In content-based music information retrieval (MIR), the primary task is to find exact or approximate occurrences of a monophonic musical query pattern within a music database, which may contain either monophonic or polyphonic documents. In tonal music, the occurrences that are searched for may be presented in any musical key, making transposition invariance a useful property for an MIR algorithm. Moreover, as the term 'content-based' indicates, a query should be comprised solely of musical information. It cannot contain, e.g., annotations such as keywords or lyrics of a musical document.|
In this thesis, various aspects of music comparison and retrieval, including both theoretical and practical, will be studied. The general pattern matching scheme based on approximate string matching framework will be applied, and estimats on the theoretical complexity of such pattern matching will be given. Moreover, the aforementioned framework is to be tuned so that it would be possible to retrieve symbolically encoded musical documents efficiently. This modified framework is plausible as regards to findings in musicology. It enables the consideration of context in music and gives novel transposition invariant distance measures, avoiding some shortcomings of the straightforward applications of conventional string matching measures.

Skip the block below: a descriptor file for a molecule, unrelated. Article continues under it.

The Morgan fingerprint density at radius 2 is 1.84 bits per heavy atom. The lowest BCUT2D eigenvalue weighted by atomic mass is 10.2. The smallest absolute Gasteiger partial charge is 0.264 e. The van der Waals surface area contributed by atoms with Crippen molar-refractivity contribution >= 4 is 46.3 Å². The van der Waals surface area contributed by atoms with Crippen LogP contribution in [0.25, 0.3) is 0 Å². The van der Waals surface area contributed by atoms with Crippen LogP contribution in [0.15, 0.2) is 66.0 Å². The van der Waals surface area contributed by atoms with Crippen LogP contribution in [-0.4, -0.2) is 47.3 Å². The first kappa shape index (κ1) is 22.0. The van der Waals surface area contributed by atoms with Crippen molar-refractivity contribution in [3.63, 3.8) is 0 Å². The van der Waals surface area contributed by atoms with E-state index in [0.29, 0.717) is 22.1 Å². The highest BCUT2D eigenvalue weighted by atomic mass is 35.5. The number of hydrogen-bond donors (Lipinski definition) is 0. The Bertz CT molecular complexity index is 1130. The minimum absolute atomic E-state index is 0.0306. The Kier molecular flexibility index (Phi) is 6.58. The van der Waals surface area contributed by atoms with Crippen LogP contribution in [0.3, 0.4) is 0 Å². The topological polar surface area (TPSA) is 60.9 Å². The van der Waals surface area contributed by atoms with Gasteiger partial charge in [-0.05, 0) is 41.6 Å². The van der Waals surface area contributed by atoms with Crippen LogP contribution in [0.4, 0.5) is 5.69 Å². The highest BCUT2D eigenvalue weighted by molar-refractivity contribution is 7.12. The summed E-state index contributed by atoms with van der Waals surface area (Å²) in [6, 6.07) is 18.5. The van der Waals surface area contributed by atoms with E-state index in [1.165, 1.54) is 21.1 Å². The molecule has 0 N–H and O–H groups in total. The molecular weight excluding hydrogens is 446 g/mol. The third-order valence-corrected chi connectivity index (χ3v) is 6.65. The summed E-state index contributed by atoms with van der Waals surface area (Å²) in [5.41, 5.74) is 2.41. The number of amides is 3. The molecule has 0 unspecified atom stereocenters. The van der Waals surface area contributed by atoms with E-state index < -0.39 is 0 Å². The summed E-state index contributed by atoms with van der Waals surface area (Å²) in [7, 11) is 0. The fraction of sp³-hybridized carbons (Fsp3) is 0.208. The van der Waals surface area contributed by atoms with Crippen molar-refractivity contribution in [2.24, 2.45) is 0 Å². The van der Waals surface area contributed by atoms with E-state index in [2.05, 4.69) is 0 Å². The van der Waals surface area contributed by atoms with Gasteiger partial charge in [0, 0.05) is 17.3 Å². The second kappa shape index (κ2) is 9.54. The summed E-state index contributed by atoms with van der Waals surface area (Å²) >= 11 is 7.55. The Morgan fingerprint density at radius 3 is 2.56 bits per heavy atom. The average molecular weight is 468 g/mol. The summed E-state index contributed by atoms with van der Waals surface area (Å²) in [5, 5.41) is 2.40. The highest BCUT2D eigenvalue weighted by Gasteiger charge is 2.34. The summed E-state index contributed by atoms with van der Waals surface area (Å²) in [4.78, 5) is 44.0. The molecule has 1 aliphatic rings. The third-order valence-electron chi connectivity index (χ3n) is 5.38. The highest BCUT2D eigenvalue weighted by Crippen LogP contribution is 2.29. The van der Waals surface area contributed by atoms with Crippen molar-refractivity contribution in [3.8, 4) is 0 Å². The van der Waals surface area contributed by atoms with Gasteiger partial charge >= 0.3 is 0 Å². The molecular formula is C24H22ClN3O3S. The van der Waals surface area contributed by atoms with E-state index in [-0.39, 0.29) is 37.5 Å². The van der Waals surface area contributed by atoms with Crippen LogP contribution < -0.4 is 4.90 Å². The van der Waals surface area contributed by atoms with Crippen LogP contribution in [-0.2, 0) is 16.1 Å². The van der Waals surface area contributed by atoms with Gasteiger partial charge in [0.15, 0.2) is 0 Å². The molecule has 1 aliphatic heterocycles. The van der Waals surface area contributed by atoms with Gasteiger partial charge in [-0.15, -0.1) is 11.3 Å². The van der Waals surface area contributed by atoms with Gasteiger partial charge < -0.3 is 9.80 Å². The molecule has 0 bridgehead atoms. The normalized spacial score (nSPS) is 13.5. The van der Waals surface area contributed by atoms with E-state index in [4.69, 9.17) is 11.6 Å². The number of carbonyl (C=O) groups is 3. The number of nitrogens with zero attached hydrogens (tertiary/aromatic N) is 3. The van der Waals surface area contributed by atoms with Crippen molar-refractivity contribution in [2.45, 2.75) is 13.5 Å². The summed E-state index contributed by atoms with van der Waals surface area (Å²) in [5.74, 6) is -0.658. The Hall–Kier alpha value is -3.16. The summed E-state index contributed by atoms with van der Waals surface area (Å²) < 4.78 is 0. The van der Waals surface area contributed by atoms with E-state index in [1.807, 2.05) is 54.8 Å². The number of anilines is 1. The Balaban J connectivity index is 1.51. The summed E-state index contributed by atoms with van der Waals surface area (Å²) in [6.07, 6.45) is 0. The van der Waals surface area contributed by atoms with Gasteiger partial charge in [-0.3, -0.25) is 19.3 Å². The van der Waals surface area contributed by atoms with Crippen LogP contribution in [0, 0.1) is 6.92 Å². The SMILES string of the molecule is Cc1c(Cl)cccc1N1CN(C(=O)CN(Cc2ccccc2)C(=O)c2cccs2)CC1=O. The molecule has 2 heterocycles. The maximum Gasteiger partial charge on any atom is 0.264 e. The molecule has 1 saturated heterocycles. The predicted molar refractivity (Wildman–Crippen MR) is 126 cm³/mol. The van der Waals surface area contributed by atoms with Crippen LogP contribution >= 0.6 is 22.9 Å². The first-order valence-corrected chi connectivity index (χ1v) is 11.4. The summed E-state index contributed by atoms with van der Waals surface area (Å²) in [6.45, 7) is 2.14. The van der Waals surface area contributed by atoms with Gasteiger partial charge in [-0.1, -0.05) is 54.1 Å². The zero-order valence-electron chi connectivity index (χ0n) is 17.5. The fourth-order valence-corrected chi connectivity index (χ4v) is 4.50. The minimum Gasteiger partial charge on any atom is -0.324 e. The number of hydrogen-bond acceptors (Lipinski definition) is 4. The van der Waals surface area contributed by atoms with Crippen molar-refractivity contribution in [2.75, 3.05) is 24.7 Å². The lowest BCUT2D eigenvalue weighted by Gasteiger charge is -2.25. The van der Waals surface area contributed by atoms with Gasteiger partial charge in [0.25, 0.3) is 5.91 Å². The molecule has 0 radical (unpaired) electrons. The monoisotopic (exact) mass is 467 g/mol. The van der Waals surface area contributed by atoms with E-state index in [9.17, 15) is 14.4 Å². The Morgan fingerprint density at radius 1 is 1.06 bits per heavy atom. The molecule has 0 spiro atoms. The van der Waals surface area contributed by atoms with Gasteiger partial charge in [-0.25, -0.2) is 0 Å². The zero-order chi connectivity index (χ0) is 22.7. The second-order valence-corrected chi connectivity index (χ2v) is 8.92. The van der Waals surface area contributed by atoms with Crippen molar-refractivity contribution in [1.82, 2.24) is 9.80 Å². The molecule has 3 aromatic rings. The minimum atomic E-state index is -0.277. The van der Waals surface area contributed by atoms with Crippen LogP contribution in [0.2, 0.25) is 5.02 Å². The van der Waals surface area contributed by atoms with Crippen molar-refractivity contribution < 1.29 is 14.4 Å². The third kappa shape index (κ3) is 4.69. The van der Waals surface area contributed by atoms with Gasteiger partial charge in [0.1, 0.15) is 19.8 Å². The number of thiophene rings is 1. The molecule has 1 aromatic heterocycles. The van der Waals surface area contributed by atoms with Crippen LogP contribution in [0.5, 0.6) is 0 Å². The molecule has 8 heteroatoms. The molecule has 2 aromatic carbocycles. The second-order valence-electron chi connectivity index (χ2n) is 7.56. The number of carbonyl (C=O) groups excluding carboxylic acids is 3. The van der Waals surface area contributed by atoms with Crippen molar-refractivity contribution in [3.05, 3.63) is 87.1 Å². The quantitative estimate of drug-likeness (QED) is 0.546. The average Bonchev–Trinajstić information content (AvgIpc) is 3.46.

A database containing only monophonic music represents a special case, for which the applied techniques can be implemented more efficiently. Nevertheless, in this thesis, both the cases of monophonic and polyphonic music databases will be considered and solutions applying bit-parallelism, a very efficient way to implement dynamic programming, will be presented. In particular, the thesis introduces our novel, very efficient algorithm for polyphonic databases.
Further, the thesis gives two novel music alphabet reduction schemes. They both have strong musical basis, and they are used as essential components in our software system prototype called SEMEX. Finally, the thesis introduces SEMEX and describes how the described techniques and observations are implemented.